Monday, August 03, 2009
I finally visit "Revolutionary City" (Colonial Williamsburg) on a Monday
Today, I finally made it to Colonial Williamsburg on a Monday, in time to see the “Building a Nation” portion – that is, in my case, three sections of it – of “Revolutionary City”, which airs only on Mondays. In the midsummer it starts around 11 AM, probably to beat the Virginia tropical thunderstorms; in the spring and fall it sometimes starts later.
I asked why this section airs only on Mondays, and the guide said, “this section is very difficult for many people to understand.”
The first of the three sections that I saw was “Lady Washington Visits the Capitol”, supposedly happening in August 1777. Martha visits the capitol, meets with her husband, and then listens to pleas of soldiers injured in the war and still not discharged or compensated by the new nation (which at the time was a Confederation) or by the commonwealth. By the way, I see that the country’s first draft may have been the National Conscription Act passed by the Second Congress in 1792, link here The war itself had been fought largely by state militias. (PBS’s timeline of conscription is interesting, here.) The episode was punctuated with a large cannon blast.
The next section was held behind the coffee house, and is called “Thy Rod and Thy Staff”, and the online version had been discussed here April 2009. In person, the performance is compelling: a black man rejoices in being considered fit to become a pastor, but he becomes a political bedfellow with slave owners who will help him get access to printing presses – a lesson that anticipates today’s Internet.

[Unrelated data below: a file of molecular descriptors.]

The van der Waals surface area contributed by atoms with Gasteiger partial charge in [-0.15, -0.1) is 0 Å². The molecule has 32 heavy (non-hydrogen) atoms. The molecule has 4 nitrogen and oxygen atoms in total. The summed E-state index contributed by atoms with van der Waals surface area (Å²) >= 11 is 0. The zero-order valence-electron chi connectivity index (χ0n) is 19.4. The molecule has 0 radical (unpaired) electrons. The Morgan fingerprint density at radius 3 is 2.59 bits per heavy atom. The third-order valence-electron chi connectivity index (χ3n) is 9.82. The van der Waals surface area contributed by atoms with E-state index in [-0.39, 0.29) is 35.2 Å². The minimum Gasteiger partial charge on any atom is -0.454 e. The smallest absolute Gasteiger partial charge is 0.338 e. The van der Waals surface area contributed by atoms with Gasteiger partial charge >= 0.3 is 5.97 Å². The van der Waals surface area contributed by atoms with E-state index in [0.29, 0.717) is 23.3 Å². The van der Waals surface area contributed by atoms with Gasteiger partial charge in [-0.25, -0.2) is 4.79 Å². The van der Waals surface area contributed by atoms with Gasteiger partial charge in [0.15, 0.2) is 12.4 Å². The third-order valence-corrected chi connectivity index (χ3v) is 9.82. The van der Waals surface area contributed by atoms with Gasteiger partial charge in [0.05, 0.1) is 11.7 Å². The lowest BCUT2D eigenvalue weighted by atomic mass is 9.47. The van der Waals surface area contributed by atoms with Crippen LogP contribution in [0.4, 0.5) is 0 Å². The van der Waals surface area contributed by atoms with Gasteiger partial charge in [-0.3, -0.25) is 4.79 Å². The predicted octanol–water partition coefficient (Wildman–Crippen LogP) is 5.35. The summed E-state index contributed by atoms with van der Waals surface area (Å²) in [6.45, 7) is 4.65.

Then, in “Looking Forward: a Founding Father Envisions the Future of the American Republic”, Randolph introduces George Washington (in front of the Raleigh Tavern), who, among other things, insists that the current generation pay its own debts and not pass them on to its children. How prescient!
One thing I noticed about the kids who attend Revolutionary City in the summer: most are lean. It seems that kids who don’t spend all their time playing computer games are more likely to be interested in an outdoor event like this.
I asked a staff member at a Colonial Williamsburg store if any DVD had ever been made of the skits in Revolutionary City. Not so far, she said, and she thought it could be suggested. A good screenwriting exercise would be to stitch the skits together into an independent film -- but you have to own the material first. Colonial Williamsburg would do well to consider trying to develop and sell the concept to the indie film market. But it would have to hire directors, writers, and work with the motion picture industry in the usual manner.